Ernst van der Wal

25 April 2016 - 11 June 2016

 

Ernst van der Wal (PhD) is a senior lecturer in Visual Studies at Stellenbosch University (South Africa), where his teaching and research expertise is geared towards interdisciplinary forms of visual, auditory and historical recollection and curatorship. Speaking to both academic and grassroots environments, his work is specifically concerned with how outsider subjectivities function in the current South African context – that is, how they are visualised, conceptualised and lived.

His doctoral research and current writing projects are focused on the manner in which the photographic archives of trans subjects function as sites of intersubjective recollection and impacts on contemporary understandings of, inter alia, gender identity. This research suggests ways of identifying and understanding those discursive and visual practices that human subjects who find themselves at odds with hetero- and cisnormative conventions use to negotiate a sense of self. In all, such projects address the radical erasure of local queer histories within South Africa, and seek ways to conceptualise such histories in relation to a larger global context – a subject van der Wal has published on widely.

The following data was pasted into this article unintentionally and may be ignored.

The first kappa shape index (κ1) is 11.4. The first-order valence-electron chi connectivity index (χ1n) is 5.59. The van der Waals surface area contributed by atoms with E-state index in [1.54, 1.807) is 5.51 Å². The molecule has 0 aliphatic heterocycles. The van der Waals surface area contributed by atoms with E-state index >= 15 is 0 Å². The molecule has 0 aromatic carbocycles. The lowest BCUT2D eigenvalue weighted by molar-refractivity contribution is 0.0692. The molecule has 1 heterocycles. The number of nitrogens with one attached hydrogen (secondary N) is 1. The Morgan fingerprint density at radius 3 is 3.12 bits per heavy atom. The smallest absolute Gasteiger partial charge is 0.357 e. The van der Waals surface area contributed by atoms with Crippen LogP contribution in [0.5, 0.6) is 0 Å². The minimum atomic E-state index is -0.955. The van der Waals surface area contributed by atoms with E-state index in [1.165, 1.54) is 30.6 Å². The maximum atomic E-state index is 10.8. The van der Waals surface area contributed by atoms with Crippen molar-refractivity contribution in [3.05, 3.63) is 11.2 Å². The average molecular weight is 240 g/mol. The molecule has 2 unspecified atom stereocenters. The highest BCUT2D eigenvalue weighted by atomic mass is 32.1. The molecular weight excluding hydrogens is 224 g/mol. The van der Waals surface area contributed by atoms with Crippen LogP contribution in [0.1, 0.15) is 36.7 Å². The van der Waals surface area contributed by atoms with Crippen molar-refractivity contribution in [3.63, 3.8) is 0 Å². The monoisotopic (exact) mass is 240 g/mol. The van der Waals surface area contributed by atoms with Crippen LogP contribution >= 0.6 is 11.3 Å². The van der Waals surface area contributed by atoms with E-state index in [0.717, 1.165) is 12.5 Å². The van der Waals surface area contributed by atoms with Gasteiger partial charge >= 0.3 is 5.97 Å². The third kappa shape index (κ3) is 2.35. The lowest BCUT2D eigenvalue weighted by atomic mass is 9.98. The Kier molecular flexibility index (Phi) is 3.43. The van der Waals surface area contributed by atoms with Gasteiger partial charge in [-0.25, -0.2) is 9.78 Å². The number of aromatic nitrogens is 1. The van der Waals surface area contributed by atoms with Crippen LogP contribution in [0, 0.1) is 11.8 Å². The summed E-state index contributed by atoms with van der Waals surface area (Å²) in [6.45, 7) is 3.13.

During his research stay at the Centre for Area Studies, Leipzig University, he will expand on the above work by focusing on the intersection of nationalism with queer subjectivities. This project is concerned with the nationalisation of non-normative gender identities and sexual orientations; that is, the way within which citizenship is negotiated from an lbgti (lesbian, bisexual, gay, trans and intersex) and/or queer perspective. Drawing on both the South African and German contexts, this project posits that, while lbgti subjects are increasingly encompassed in a national rhetoric of belonging (which is, at least, discursively supported, albeit not always physically upheld), queer manifestations of subjectivity are often met with severe scorn and violence, specifically because such manifestations reject the ideas of locality, singularity and stability that national citizenship requires of a subject. As such, the very idea of ‘the nation’ runs counter to queer subjectivities, which are not always invested in the concept of ‘belonging’, or ascribing to, a set of normative ideals. Queer, as a means (or idea and desire) to ‘shift’, relocate or even dislocate identity from a given space, body or institution, is thus at odds with a liberal democratic call for lbgti subjects to ‘belong’ (insofar as belonging is read as embedded within or arising from a given locality). The complex issues arising from this tension between belonging and disidentifying will be the point of departure for his research paper.